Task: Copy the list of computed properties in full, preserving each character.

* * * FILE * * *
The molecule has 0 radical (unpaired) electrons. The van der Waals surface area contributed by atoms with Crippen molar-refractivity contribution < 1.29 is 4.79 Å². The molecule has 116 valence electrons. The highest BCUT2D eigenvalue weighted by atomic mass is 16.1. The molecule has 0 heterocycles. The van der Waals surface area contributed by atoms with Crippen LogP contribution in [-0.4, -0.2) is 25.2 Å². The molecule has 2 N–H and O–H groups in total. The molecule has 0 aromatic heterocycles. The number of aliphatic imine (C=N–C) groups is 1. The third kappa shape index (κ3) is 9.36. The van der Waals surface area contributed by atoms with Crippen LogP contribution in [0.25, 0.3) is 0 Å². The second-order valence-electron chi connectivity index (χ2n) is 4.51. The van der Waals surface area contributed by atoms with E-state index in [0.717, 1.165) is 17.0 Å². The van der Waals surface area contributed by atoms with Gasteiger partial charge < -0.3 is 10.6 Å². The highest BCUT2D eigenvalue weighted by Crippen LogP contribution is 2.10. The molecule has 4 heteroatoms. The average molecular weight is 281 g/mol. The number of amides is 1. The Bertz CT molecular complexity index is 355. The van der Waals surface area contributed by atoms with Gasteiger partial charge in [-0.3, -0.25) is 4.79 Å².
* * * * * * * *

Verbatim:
The molecule has 0 radical (unpaired) electrons. The van der Waals surface area contributed by atoms with Crippen molar-refractivity contribution < 1.29 is 4.79 Å². The molecule has 116 valence electrons. The highest BCUT2D eigenvalue weighted by atomic mass is 16.1. The molecule has 0 heterocycles. The van der Waals surface area contributed by atoms with Crippen LogP contribution in [-0.4, -0.2) is 25.2 Å². The molecule has 2 N–H and O–H groups in total. The molecule has 0 aromatic heterocycles. The number of aliphatic imine (C=N–C) groups is 1. The third kappa shape index (κ3) is 9.36. The van der Waals surface area contributed by atoms with Crippen LogP contribution in [0.25, 0.3) is 0 Å². The second-order valence-electron chi connectivity index (χ2n) is 4.51. The van der Waals surface area contributed by atoms with E-state index in [0.717, 1.165) is 17.0 Å². The van der Waals surface area contributed by atoms with Gasteiger partial charge < -0.3 is 10.6 Å². The highest BCUT2D eigenvalue weighted by Crippen LogP contribution is 2.10. The molecule has 4 heteroatoms. The average molecular weight is 281 g/mol. The number of amides is 1. The Bertz CT molecular complexity index is 355. The van der Waals surface area contributed by atoms with Gasteiger partial charge in [-0.3, -0.25) is 4.79 Å².